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Stocks Fall, Yield Curve Inverts as Recession Fears Grow

Editor's note: This is a breaking story. Please check back for updates.

Recession fears filled Wall Street on Wednesday as the Dow Jones crashed, falling more than 800 points and the 10-year treasury yield briefly broke the two-year rate for the first time since 2005—an economic marker that has often proved a forerunner of recessions in times past. 

CNBC reports that there have been five inversions of the 2-year and 10-year yields since 1978. A recession followed each inversion. However, data shows that those recessions began on average 22 months after the initial inversion. 

"Historically, an inverted yield curve is a significant sign that points to the development of an economic slowdown in the near to medium term," said Five Star Global President & CEO Ed Delgado. "This latest development is another in a series of economic markers that support the possibility of a future recessionary cycle.”

The numbers out of Wall Street were dire: the Dow Jones Industrial Average dropped 800.49 points, S&P 500 fell 2.9%, and the Nasdaq declined 3%. 

President Donald Trump, who sent a series of tweets Wednesday, said the following on the economy: “Spread is way too much as other countries say THANK YOU to clueless Jay Powell and the Federal Reserve. Germany, and many others, are playing the game! CRAZY INVERTED YIELD CURVE! We should easily be reaping big Rewards & Gains, but the Fed is holding us back. We will Win!”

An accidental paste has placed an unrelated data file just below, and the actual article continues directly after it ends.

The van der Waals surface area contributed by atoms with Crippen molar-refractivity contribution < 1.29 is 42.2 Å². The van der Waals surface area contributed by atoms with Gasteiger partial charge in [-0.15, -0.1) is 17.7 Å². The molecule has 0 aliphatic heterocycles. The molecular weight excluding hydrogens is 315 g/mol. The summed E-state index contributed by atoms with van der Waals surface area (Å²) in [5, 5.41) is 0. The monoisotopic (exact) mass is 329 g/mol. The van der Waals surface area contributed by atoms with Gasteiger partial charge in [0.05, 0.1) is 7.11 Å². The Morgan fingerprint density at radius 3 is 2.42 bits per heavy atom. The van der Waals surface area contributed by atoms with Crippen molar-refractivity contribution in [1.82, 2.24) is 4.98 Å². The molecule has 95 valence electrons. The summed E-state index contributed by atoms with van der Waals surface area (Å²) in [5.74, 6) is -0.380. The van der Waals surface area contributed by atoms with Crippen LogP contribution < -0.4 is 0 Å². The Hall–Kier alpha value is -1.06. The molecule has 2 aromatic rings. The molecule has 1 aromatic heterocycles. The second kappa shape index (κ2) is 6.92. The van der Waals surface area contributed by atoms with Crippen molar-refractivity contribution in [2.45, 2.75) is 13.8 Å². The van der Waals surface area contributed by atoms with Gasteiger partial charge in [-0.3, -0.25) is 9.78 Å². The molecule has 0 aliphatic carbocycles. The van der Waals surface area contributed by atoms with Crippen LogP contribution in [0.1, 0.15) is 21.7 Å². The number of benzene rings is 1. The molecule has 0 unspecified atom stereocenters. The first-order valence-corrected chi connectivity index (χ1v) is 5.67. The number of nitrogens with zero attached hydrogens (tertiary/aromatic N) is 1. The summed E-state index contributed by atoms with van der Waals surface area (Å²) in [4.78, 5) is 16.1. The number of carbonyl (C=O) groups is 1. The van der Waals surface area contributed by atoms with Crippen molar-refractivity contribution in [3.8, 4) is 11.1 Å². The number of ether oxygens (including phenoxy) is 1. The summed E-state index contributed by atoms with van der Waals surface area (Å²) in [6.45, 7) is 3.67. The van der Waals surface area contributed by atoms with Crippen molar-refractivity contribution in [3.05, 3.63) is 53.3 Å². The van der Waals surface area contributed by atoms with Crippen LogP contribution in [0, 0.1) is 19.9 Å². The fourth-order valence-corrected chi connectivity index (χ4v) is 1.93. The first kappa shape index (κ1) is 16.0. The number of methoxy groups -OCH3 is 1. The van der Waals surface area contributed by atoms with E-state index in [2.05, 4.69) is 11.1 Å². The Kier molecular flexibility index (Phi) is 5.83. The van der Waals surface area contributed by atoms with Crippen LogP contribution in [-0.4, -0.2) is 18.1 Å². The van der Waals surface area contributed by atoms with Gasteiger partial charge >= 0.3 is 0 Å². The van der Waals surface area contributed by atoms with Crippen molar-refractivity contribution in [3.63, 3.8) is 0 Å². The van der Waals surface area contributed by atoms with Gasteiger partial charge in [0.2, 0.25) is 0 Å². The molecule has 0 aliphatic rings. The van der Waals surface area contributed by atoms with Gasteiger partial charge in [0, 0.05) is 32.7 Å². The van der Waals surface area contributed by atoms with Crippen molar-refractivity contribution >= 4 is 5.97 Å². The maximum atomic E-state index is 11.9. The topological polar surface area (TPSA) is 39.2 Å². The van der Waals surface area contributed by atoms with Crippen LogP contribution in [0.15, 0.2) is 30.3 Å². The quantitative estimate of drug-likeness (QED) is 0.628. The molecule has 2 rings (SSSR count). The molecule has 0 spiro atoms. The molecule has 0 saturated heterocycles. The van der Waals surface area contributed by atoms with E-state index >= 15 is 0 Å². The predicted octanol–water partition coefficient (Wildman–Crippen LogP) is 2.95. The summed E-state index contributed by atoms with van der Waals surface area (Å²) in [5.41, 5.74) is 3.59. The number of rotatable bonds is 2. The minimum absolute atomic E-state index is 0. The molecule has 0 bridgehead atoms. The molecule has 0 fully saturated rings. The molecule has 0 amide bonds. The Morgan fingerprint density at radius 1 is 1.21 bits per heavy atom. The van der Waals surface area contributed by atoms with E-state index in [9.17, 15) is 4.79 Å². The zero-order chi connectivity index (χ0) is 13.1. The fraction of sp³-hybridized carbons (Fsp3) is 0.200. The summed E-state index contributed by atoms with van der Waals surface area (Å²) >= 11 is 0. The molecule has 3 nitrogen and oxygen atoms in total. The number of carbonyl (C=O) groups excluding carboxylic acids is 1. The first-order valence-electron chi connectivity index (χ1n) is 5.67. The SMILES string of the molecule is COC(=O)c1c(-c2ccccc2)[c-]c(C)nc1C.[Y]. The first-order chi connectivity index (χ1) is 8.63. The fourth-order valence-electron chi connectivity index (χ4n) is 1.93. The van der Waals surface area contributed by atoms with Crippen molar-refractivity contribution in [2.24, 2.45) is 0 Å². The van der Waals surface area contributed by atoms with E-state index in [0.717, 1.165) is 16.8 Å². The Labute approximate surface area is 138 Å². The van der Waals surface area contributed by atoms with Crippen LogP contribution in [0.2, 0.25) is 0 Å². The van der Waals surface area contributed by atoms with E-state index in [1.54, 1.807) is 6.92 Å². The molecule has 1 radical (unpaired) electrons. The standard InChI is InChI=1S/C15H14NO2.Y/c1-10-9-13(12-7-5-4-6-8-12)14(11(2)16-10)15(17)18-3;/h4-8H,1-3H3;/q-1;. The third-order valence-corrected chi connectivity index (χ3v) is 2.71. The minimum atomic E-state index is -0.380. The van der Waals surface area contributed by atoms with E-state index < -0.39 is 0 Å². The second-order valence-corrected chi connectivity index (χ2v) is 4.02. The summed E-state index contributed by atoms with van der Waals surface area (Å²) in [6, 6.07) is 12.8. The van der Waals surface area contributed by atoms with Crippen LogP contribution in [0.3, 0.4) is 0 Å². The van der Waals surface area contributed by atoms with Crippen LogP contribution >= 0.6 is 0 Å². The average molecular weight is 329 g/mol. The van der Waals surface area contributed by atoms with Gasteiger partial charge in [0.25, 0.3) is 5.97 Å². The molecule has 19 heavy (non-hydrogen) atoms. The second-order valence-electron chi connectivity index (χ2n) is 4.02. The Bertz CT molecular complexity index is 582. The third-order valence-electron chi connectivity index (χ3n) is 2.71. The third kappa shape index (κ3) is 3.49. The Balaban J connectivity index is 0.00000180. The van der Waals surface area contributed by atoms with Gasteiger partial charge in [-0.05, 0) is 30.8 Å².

China—the world’s second-largest economy—reported its weakest growth in 17 years, as its industrial output slowed to 4.8% in July. Germany’s GDP shrank by 0.1% between April and June, and the Euro zone GDP grew by just 0.2% from the prior quarter. 

Trump, however, announced plans to delay tariffs on Chinese goods, reversing plans to enact a 10% tariff on $300 million worth of Chinese goods. Tariffs were expected to begin September 1. 

Gerry Frigon, president and chief investment officer at Taylor Frigon Capital Management, said that research suggests that investors make the most mistakes after down turns, which is “akin to jumping off a ship in the middle of a hurricane.” 

“If, however, investors base their strategies not on timing cycles but on the real source of most of the great wealth created for families in this country for the past hundred years, the ownership of shares in successful businesses for a period of years or even decades, then they should both expect interim volatility and be prepared to weather it,” Frigon said. 

He added that there will always be ebbs and flows within the economy, and they shouldn’t influence business decisions. 

“In the short run, powerful forces can move stocks around the way hurricane winds toss debris,” Frigon said. 

About Author: Mike Albanese

Mike Albanese is a reporter for DS News and MReport. He is a University of Alabama graduate with a degree in journalism and a minor in communications. He has worked for publications—both print and online—covering numerous beats. A Connecticut native, Albanese currently resides in Lewisville.

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